“This study allowed us to understand the molecular process of transferring resistance to antibiotics within the human body and the challenges we face in combating it”, said Lusa Tiago Costa, quoted by the Lusa agency, a researcher at the Center for Bacterial Resistance Biology at the Imperial College London.

In practice, the research group at the British university found that the bacteria that colonises the human intestine manages to build structures to connect and transfer DNA, allowing them, through this process, to gain greater resistance to antibiotics.

The team led by Tiago Costa is dedicated to investigating how bacteria manage to transfer DNA between them, allowing them to strengthen their resistance to antibiotics.

The work, which was published in the journal Nature Communications, demonstrated that bacteria such as E. coli that colonize the human gut build a tubular superstructure called an "F-pilus" on the cell surface to link various bacterial cells together.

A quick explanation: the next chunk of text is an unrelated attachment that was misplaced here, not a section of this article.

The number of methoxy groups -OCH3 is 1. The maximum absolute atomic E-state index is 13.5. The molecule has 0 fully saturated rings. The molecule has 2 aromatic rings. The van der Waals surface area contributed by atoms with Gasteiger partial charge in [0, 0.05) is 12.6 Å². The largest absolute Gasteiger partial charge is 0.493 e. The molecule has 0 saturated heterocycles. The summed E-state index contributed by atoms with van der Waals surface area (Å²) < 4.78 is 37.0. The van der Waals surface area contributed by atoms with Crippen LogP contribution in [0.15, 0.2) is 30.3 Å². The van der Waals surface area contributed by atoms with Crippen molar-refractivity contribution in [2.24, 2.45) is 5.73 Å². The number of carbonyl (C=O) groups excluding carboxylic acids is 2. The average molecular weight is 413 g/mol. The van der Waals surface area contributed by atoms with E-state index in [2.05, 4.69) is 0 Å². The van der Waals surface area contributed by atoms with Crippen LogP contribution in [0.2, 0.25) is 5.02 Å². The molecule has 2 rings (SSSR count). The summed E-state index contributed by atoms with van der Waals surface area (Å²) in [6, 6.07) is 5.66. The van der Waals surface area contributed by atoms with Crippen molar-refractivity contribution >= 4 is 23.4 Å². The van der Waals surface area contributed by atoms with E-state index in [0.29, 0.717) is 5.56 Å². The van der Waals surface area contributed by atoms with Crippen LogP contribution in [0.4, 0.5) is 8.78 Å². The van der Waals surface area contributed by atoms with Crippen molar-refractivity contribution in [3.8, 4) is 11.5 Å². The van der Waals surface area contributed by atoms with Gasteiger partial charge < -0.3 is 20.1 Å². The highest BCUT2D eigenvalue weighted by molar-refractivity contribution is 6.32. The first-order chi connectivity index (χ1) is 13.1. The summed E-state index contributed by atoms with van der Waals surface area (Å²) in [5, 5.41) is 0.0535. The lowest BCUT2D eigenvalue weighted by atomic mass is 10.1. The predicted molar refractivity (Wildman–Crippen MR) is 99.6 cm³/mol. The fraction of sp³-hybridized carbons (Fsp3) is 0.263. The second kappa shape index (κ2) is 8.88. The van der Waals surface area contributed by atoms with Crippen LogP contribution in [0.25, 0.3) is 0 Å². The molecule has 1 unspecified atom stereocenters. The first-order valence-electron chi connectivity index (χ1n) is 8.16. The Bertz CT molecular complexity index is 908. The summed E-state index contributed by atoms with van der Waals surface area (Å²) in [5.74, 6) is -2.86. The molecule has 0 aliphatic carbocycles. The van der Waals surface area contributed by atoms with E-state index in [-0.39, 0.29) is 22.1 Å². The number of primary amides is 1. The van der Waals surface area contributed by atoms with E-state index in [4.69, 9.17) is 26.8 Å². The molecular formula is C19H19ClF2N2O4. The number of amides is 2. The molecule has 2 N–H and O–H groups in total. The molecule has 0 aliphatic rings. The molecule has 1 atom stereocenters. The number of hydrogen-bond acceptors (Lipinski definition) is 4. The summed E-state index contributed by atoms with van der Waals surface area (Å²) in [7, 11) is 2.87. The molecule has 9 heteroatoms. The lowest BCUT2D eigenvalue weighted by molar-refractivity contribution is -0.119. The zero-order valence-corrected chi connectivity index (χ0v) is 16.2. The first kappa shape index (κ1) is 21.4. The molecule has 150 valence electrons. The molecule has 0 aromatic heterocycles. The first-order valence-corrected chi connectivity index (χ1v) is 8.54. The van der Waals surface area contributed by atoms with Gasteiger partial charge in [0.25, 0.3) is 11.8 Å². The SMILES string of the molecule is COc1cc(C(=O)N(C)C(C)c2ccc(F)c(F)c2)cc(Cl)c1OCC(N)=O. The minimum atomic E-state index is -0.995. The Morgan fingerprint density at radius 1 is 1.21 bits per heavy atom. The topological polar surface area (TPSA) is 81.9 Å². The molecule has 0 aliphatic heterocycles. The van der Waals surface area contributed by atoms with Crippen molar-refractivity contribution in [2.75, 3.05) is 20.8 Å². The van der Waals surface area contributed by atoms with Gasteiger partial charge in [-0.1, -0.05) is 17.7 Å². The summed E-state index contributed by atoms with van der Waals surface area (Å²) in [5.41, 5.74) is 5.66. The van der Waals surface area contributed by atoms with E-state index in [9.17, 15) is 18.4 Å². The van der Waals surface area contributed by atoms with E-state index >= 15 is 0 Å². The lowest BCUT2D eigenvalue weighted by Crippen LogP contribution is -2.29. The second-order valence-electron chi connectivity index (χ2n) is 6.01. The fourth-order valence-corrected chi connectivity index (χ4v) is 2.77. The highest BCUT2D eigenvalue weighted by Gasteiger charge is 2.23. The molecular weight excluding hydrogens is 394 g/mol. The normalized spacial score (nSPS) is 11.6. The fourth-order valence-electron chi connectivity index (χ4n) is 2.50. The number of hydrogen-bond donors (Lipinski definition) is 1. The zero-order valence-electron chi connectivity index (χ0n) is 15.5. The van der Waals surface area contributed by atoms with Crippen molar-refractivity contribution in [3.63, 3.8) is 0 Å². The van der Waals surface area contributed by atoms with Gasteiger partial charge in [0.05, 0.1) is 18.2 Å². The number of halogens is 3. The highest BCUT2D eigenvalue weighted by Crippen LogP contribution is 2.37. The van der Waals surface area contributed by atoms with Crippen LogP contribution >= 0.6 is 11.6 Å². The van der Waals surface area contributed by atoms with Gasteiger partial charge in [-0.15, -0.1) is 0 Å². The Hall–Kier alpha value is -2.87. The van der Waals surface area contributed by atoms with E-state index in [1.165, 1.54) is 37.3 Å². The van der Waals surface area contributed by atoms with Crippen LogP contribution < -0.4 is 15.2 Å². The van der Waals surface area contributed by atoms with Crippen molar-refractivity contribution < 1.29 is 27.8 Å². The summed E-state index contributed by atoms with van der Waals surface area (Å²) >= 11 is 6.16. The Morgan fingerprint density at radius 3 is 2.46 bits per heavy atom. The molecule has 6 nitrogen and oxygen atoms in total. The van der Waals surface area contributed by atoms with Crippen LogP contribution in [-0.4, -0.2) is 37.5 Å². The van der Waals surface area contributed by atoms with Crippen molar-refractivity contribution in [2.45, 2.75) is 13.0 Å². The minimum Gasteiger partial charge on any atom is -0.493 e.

These molecular structures, made up of proteins and lipids, "are crucial for the transfer of genes that code for resistance to antibiotics", explained the researcher, adding that, until now, it was thought that the extreme conditions inside the human body, such as turbulence, temperature, and acidity, degraded this structure, making antibiotic resistance more difficult to spread among bacteria.

According to Tiago Costa, the article proves that the bacteria managed to develop in such a way as to transfer resistance to antibiotics between one and the other.

The researchers also discovered that these bacteria use this structure to create bacterial communities, called biofilms, which protect them from the action of antibiotics.